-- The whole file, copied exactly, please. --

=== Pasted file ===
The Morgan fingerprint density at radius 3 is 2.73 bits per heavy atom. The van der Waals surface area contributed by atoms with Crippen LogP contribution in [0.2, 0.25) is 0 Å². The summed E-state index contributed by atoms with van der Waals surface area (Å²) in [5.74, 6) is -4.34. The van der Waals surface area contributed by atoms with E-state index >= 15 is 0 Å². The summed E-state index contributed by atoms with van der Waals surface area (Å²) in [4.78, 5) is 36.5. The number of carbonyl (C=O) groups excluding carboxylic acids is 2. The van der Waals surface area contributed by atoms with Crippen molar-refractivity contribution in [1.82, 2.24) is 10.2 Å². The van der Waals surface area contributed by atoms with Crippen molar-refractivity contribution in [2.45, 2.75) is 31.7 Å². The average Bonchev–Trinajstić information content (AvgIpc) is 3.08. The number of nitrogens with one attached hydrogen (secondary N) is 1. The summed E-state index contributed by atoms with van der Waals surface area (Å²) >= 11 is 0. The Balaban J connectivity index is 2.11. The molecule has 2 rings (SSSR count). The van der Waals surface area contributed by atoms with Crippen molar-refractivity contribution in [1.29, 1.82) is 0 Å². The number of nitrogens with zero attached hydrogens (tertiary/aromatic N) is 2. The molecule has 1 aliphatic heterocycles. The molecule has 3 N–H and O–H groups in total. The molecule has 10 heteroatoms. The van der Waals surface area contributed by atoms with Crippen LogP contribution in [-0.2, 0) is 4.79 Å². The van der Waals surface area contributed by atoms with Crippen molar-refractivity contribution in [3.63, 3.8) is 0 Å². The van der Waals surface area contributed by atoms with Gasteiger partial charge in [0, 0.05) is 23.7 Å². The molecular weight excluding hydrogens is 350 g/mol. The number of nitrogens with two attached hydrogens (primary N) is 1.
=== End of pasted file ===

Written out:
The Morgan fingerprint density at radius 3 is 2.73 bits per heavy atom. The van der Waals surface area contributed by atoms with Crippen LogP contribution in [0.2, 0.25) is 0 Å². The summed E-state index contributed by atoms with van der Waals surface area (Å²) in [5.74, 6) is -4.34. The van der Waals surface area contributed by atoms with E-state index >= 15 is 0 Å². The summed E-state index contributed by atoms with van der Waals surface area (Å²) in [4.78, 5) is 36.5. The number of carbonyl (C=O) groups excluding carboxylic acids is 2. The van der Waals surface area contributed by atoms with Crippen molar-refractivity contribution in [1.82, 2.24) is 10.2 Å². The van der Waals surface area contributed by atoms with Crippen molar-refractivity contribution in [2.45, 2.75) is 31.7 Å². The average Bonchev–Trinajstić information content (AvgIpc) is 3.08. The number of nitrogens with one attached hydrogen (secondary N) is 1. The summed E-state index contributed by atoms with van der Waals surface area (Å²) >= 11 is 0. The Balaban J connectivity index is 2.11. The molecule has 2 rings (SSSR count). The van der Waals surface area contributed by atoms with Crippen molar-refractivity contribution in [1.29, 1.82) is 0 Å². The number of nitrogens with zero attached hydrogens (tertiary/aromatic N) is 2. The molecule has 1 aliphatic heterocycles. The molecule has 3 N–H and O–H groups in total. The molecule has 10 heteroatoms. The van der Waals surface area contributed by atoms with Crippen LogP contribution in [-0.2, 0) is 4.79 Å². The van der Waals surface area contributed by atoms with Crippen molar-refractivity contribution in [3.63, 3.8) is 0 Å². The van der Waals surface area contributed by atoms with Gasteiger partial charge in [0, 0.05) is 23.7 Å². The molecular weight excluding hydrogens is 350 g/mol. The number of nitrogens with two attached hydrogens (primary N) is 1.